• Kudos for being on Twitter and for pushing out blog content during the conference.  However, the hashtag should be a communal conversation.  The tweeters are people and should be connected with as people.  The way you used Twitter this time around is akin to walking into a cocktail party and just talking to everyone you walked up to, never listening, and never responding to their ideas.  The best conferences are listening to their hashtag streams and engaging wherever they see an opportunity.
  • Get the hashtag buzz going before the conference.  This will help with registration.
  • There are a variety of ways to use Twitter in sessions.  Here is an article that I wrote for MPI’s One+ magazine

There are some excellent meeting planners who have great ideas about how to make conferences better

Please let me know if I can help.  We all want KM to thrive.  Conferences are an important part of maintaining a solid community.

All the best,
Swan

Future Conferences – Part 1

Live pay-per-view has been around for decades primarily for sporting events: mainly boxing and now ultimate fighting (UFC).  On-demand is another variety of content revenue which cable has come to embrace:  allowing us to pay for movies and shows that we want to watch on our own schedule.  Audiences have begun to use these functions, but because of the interface and the low tech-savvy of the TV audience, they must have a very simple user experience (UI).  The internet conversely provides a better interface to search/find content, but so far is not well tied into the HD larger screen viewing experience that we get through TV.

Movies and concerts through TV and online don’t have much to do with Future Business.  However, there is another content type that could be available on-demand which does support business: conference content.   This post will view how conferences could (should?) evolve over time to support Future Business.

I have always found it strange that conferences have two primary and often conflicting goals:

  1. Impart best practices knowledge
  2. Connect attendees who are in the same Community of Interest

Conferences often do not give enough time for #2 (networking).  Hours are spent in powerpoint sessions sitting and listening.  Yes, there is usually time to ask/answer questions, but even that is usually very “one-to-many” broadcast oriented.  Some of the most interesting time at conferences is spent at meals, in the lobby, and at cocktails.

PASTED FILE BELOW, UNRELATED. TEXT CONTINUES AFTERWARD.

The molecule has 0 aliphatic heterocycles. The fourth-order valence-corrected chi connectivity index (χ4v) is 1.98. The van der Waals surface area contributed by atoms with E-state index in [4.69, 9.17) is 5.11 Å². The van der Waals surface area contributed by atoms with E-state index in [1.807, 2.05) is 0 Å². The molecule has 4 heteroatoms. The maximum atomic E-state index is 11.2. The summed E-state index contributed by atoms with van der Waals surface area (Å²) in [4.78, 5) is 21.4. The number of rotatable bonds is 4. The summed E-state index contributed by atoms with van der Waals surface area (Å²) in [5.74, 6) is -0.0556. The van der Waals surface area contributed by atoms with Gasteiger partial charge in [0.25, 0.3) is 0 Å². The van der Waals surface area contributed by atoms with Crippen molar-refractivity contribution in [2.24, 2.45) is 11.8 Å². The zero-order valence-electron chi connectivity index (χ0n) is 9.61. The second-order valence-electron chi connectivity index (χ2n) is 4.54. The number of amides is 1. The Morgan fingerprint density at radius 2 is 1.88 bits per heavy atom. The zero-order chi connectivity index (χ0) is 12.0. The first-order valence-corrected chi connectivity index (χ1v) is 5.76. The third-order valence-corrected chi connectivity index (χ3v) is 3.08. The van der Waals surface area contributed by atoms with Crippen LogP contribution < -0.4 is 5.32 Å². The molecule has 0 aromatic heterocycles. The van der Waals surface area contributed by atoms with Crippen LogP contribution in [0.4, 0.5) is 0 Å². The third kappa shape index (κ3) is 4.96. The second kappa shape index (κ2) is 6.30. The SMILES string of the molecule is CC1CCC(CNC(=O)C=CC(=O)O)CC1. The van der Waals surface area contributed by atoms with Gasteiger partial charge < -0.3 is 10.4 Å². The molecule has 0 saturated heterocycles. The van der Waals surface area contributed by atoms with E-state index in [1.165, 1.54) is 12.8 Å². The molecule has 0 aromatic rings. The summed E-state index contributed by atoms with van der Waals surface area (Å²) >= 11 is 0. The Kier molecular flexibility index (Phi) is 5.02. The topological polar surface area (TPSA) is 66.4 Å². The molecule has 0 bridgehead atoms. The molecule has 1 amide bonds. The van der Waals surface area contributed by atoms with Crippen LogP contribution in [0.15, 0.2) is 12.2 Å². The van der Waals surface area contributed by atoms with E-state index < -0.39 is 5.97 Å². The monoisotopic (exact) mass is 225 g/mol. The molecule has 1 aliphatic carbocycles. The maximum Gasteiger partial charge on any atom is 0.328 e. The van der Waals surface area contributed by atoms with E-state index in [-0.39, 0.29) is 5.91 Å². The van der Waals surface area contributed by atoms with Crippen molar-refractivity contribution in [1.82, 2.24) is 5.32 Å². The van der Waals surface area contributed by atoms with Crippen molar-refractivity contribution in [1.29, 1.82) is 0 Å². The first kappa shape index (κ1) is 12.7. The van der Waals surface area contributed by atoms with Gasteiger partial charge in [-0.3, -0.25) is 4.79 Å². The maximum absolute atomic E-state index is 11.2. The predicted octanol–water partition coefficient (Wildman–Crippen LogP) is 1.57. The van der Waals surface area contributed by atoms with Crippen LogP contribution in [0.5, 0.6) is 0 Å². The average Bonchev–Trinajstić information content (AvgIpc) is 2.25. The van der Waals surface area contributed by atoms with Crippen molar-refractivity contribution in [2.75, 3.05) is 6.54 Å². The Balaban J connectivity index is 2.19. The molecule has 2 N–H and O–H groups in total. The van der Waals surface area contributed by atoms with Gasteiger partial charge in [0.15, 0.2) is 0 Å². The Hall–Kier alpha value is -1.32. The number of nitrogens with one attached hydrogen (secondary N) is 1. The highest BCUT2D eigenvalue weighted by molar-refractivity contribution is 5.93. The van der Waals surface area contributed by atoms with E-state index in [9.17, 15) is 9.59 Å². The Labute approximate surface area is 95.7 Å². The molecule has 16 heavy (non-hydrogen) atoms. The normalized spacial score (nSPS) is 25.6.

This is not a new issue.  As far back as 2005 Vicki Suter, Bryan Alexander, and Pascal Kaplan wrote an excellent paper on the topic.  Luis Suarez and Matt Simpson recently discussed this problem on their Sweettt podcast.  Sean Bohan also discussed the topic on his blog earlier this month.  I have heard the same complaint many times myself.  It is certainly important that conference goers have a common frame of reference in order to have valuable discussions, but building the frame to the exclusion of the discussions misses the point.

So, what are the alternatives?  Travelling is getting very expensive and conferences are often one of the hardest hit industries in a downturn.

In the short-term, online conference content would be valuable to people who cannot make the conference and would provide an additional revenue stream to conference providers.  Not only could content be video-streamed, but it could be paired with asynchronous online collaboration together with the content.

In the longer term if attendees absorbed some of the presentation content on their own time pre-conference, they could make better use of the networking that is best done face to face.  In fact, interacting with the information before the conference would allow for some asynchronous online collaboration even before we arrive.  We would have a head start on identifying some of the people with whom we would like to have in-person conversations.

With some pre-knowledge, attendees arriving at the conference would be ready to attend sessions that are more discussion oriented.  They could ask some of the questions that have been plaguing them and work on some of those that their colleagues contribute.  Far more time could be spent asking/answering questions based on the pre-conference learning rather than having that content broadcast with us all in the same room.

Part 2 includes some of the providers who are improving the way conferences are structured and some specific recommendations about potential conference improvements